Dissecting Wireshark

I Know What You Captured Last Summer

Ben Schmidt (Presenter) // @_supernothing

Lord Commander of Security Research @NarfIndustries

Paul Makowski // @myhndl

Director of World Domination @NarfIndustries

this talk

  • background & why you should care
  • life of a packet
  • dissector overview
  • packet reconstruction example
  • some lame DoS & how to find your own
  • RCE affecting default heuristic dissector
  • mitigations & recommendations

background // why you should care

  • Wireshark is the packet analysis tool
  • used everywhere
  • breaking it lets you:
    • hide traffic
    • hinder analysis
    • hack analysts
    • hurdle airgaps
  • what alternatives are there?

background // Samurai F.U.D. Team

  • Fear, Uncertainty and Doubt
  • started at DEFCON 20
  • led by Paul Makowski & Ben Schmidt
  • task: protect legit ‘sploits & implants
  • solution: pop Wireshark & related tools

spreading F.U.D. to workstations

spreading F.U.D. to workstations

spreading F.U.D. to passive sniffers

spreading F.U.D. to passive sniffers

pop stuff on routers

pop passively observing workstations

life of a packet (1 of 2)

  • user asks [libp|WinP]cap to listen and tells it what to filter out
    • Linux: a BPF is JITted in kernelspace
    • Windows: filter installed in kernelspace (npf.sys)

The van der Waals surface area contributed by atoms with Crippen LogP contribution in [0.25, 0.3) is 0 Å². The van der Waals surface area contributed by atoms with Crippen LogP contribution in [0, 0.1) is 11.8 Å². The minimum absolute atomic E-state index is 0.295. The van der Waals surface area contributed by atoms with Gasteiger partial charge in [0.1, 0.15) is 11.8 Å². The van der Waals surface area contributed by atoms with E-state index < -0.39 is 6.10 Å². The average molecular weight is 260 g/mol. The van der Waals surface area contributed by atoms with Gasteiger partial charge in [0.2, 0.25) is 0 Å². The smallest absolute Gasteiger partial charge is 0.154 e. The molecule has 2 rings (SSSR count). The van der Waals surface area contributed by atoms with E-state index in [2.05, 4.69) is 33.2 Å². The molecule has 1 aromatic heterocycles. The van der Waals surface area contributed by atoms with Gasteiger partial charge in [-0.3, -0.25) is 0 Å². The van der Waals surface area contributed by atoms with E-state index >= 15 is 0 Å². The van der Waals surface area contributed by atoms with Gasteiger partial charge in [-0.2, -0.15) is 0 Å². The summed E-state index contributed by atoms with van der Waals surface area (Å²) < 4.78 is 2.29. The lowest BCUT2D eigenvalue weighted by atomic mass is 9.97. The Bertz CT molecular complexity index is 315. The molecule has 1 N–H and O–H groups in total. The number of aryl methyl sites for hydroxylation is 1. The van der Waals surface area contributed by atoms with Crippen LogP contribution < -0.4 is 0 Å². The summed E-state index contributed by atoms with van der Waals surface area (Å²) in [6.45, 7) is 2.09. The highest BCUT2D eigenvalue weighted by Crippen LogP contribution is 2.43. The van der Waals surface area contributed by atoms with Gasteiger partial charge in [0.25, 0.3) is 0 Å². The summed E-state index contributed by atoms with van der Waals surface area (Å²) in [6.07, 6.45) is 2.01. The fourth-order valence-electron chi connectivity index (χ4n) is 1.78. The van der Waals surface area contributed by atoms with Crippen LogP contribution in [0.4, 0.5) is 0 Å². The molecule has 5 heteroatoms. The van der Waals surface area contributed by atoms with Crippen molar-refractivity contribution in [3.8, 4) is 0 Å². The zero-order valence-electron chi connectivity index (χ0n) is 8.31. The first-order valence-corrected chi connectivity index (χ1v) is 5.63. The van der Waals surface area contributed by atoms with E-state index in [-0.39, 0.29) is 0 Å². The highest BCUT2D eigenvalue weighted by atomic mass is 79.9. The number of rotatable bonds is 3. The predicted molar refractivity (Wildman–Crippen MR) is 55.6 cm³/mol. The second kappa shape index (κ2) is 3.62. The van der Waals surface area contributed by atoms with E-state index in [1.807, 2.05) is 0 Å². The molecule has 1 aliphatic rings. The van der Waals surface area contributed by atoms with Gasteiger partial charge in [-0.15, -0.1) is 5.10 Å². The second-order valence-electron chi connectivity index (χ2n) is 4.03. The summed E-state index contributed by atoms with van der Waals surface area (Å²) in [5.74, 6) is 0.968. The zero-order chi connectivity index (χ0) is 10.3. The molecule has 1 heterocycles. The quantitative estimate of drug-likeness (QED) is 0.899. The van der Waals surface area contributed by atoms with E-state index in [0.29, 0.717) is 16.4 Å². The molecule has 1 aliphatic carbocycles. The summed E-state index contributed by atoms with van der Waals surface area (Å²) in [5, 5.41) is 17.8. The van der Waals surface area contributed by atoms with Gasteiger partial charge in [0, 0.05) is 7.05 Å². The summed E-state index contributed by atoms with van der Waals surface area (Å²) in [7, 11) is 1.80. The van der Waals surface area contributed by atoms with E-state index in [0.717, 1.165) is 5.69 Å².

• packets pass monitor network interface
  • kernel passes packet to [libp|WinP]cap
  • [libp|WinP]cap ignores or duplicates packet to listening user process

life of a packet (2 of 2)

  • Wireshark reconstructs traffic from lowest to highest layer
    • at each layer, Wireshark determines which dissector is responsible for handling the data
    • higher-level candidates dependant on lower-level decisions
    • dissectors tell Wireshark what data they care about… and can be pretty promiscuous

dissectors

(P)IDL

ASN.1

Due to time constraints, we’ll only touch on the Python and Lua dissector types. Refer to “bonus slides” for discussion on the others.

dissectors

“Note: This is currently broken (see commits 49066, 49138).”

“...make it harder to enable Python: change it from "--with-python" to “--with-broken-python" just to prevent people from enabling unless they really mean it (are going to work on fixing it).”

When it did work, they used ctypes anyway, so there was still high likelihood of inclusion of memory corruption vulns via non-type-safe code.

There is a 3rd party project to add Python support: https://github.com/ashdnazg/pyreshark

dissectors

Although it's possible to write dissectors in Lua, Wireshark dissectors are written in C, as C is several times faster than Lua. Lua is ok for prototyping dissectors, during Reverse Engineering you can use your time for finding out how things work instead of compiling and debugging your C dissector.”

Wireshark devs discourage the use of Lua for production dissectors.

dissectors

:D

/epan/dissectors

~1250 *.c files in that folder

example traffic reconstruction

link’

network

transport

app

link

network

transport

app

physical

physical’

the raw frame

link

network

transport

app

physical

thrown out by network card

0000 00 0c 29 98 30 31 00 50 56 ea 1f 28 08 00 45 00 ..).01.PV..(..E.

0010 01 20 ff fd 00 00 80 06 17 31 de ad be ef de ad . .......1..my..

0020 be ef 00 50 c0 1b ef 65 26 24 59 8d f2 f6 50 18 ...P...e&$Y...P.

0030 fa f0 e2 17 00 00 48 54 54 50 2f 31 2e 31 20 32 ......HTTP/1.1 2

0040 30 34 20 4e 6f 20 43 6f 6e 74 65 6e 74 0d 0a 43 04 No Content..C

0050 6f 6e 74 65 6e 74 2d 4c 65 6e 67 74 68 3a 20 30 ontent-Length: 0

0060 0d 0a 44 61 74 65 3a 20 57 65 64 2c 20 30 32 20 ..Date: Wed, 02

0070 4a 75 6c 20 32 30 31 34 20 32 32 3a 33 32 3a 31 Jul 2014 22:32:1

0080 33 20 47 4d 54 0d 0a 43 6f 6e 6e 65 63 74 69 6f 3 GMT..Connectio